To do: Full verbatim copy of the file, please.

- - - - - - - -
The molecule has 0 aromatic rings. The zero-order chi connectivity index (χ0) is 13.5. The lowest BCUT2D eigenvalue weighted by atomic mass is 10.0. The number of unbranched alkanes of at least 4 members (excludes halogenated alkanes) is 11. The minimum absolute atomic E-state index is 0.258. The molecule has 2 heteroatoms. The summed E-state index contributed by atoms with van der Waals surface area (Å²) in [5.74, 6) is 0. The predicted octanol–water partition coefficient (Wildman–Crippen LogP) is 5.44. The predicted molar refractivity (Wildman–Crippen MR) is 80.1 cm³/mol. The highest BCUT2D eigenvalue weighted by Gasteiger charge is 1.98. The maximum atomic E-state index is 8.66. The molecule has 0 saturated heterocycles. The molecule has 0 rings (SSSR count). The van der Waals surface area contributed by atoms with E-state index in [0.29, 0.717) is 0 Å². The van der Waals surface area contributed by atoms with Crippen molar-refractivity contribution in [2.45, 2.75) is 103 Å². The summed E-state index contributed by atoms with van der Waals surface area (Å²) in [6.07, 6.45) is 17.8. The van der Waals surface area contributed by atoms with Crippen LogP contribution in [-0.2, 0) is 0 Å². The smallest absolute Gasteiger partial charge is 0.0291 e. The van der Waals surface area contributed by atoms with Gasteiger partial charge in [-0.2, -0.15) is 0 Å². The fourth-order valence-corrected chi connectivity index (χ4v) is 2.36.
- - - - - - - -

The molecule has 0 aromatic rings. The zero-order chi connectivity index (χ0) is 13.5. The lowest BCUT2D eigenvalue weighted by atomic mass is 10.0. The number of unbranched alkanes of at least 4 members (excludes halogenated alkanes) is 11. The minimum absolute atomic E-state index is 0.258. The molecule has 2 heteroatoms. The summed E-state index contributed by atoms with van der Waals surface area (Å²) in [5.74, 6) is 0. The predicted octanol–water partition coefficient (Wildman–Crippen LogP) is 5.44. The predicted molar refractivity (Wildman–Crippen MR) is 80.1 cm³/mol. The highest BCUT2D eigenvalue weighted by Gasteiger charge is 1.98. The maximum atomic E-state index is 8.66. The molecule has 0 saturated heterocycles. The molecule has 0 rings (SSSR count). The van der Waals surface area contributed by atoms with E-state index in [0.29, 0.717) is 0 Å². The van der Waals surface area contributed by atoms with Crippen molar-refractivity contribution in [2.45, 2.75) is 103 Å². The summed E-state index contributed by atoms with van der Waals surface area (Å²) in [6.07, 6.45) is 17.8. The van der Waals surface area contributed by atoms with Crippen LogP contribution in [-0.2, 0) is 0 Å². The smallest absolute Gasteiger partial charge is 0.0291 e. The van der Waals surface area contributed by atoms with Gasteiger partial charge in [-0.2, -0.15) is 0 Å². The fourth-order valence-corrected chi connectivity index (χ4v) is 2.36.